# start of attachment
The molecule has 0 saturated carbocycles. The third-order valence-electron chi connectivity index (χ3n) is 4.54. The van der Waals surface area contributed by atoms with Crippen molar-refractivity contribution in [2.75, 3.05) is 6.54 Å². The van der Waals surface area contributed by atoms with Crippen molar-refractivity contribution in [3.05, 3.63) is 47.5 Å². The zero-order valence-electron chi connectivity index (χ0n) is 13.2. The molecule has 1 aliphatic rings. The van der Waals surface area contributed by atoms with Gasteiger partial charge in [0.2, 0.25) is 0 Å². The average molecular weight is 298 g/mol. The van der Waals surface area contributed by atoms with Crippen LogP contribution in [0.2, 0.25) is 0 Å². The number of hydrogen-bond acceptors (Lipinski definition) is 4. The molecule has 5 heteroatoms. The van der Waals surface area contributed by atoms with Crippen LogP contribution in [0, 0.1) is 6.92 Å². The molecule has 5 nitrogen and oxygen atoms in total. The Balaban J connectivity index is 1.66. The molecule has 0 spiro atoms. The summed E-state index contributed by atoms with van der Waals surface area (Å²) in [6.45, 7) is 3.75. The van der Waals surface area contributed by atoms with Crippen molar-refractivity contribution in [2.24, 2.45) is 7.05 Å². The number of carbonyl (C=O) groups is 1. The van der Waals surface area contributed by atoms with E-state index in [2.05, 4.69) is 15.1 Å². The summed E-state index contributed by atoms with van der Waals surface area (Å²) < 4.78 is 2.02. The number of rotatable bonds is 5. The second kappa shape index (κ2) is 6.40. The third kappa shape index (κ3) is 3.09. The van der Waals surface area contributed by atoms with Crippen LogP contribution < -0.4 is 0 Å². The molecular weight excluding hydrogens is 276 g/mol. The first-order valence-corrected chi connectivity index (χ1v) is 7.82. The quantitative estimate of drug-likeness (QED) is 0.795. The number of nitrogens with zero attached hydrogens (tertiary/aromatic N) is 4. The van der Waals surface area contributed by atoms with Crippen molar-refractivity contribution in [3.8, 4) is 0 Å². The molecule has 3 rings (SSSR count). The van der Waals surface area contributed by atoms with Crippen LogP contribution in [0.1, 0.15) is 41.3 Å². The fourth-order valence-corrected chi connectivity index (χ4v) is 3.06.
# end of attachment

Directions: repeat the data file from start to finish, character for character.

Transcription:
The molecule has 0 saturated carbocycles. The third-order valence-electron chi connectivity index (χ3n) is 4.54. The van der Waals surface area contributed by atoms with Crippen molar-refractivity contribution in [2.75, 3.05) is 6.54 Å². The van der Waals surface area contributed by atoms with Crippen molar-refractivity contribution in [3.05, 3.63) is 47.5 Å². The zero-order valence-electron chi connectivity index (χ0n) is 13.2. The molecule has 1 aliphatic rings. The van der Waals surface area contributed by atoms with Gasteiger partial charge in [0.2, 0.25) is 0 Å². The average molecular weight is 298 g/mol. The van der Waals surface area contributed by atoms with Crippen LogP contribution in [0.2, 0.25) is 0 Å². The number of hydrogen-bond acceptors (Lipinski definition) is 4. The molecule has 5 heteroatoms. The van der Waals surface area contributed by atoms with Crippen LogP contribution in [0, 0.1) is 6.92 Å². The molecule has 5 nitrogen and oxygen atoms in total. The Balaban J connectivity index is 1.66. The molecule has 0 spiro atoms. The summed E-state index contributed by atoms with van der Waals surface area (Å²) in [6.45, 7) is 3.75. The van der Waals surface area contributed by atoms with Crippen molar-refractivity contribution in [2.24, 2.45) is 7.05 Å². The number of carbonyl (C=O) groups is 1. The van der Waals surface area contributed by atoms with E-state index in [2.05, 4.69) is 15.1 Å². The summed E-state index contributed by atoms with van der Waals surface area (Å²) < 4.78 is 2.02. The number of rotatable bonds is 5. The second kappa shape index (κ2) is 6.40. The third kappa shape index (κ3) is 3.09. The van der Waals surface area contributed by atoms with Crippen LogP contribution < -0.4 is 0 Å². The molecular weight excluding hydrogens is 276 g/mol. The first-order valence-corrected chi connectivity index (χ1v) is 7.82. The quantitative estimate of drug-likeness (QED) is 0.795. The number of nitrogens with zero attached hydrogens (tertiary/aromatic N) is 4. The van der Waals surface area contributed by atoms with Crippen molar-refractivity contribution in [3.8, 4) is 0 Å². The molecule has 3 rings (SSSR count). The van der Waals surface area contributed by atoms with Crippen LogP contribution in [0.1, 0.15) is 41.3 Å². The fourth-order valence-corrected chi connectivity index (χ4v) is 3.06.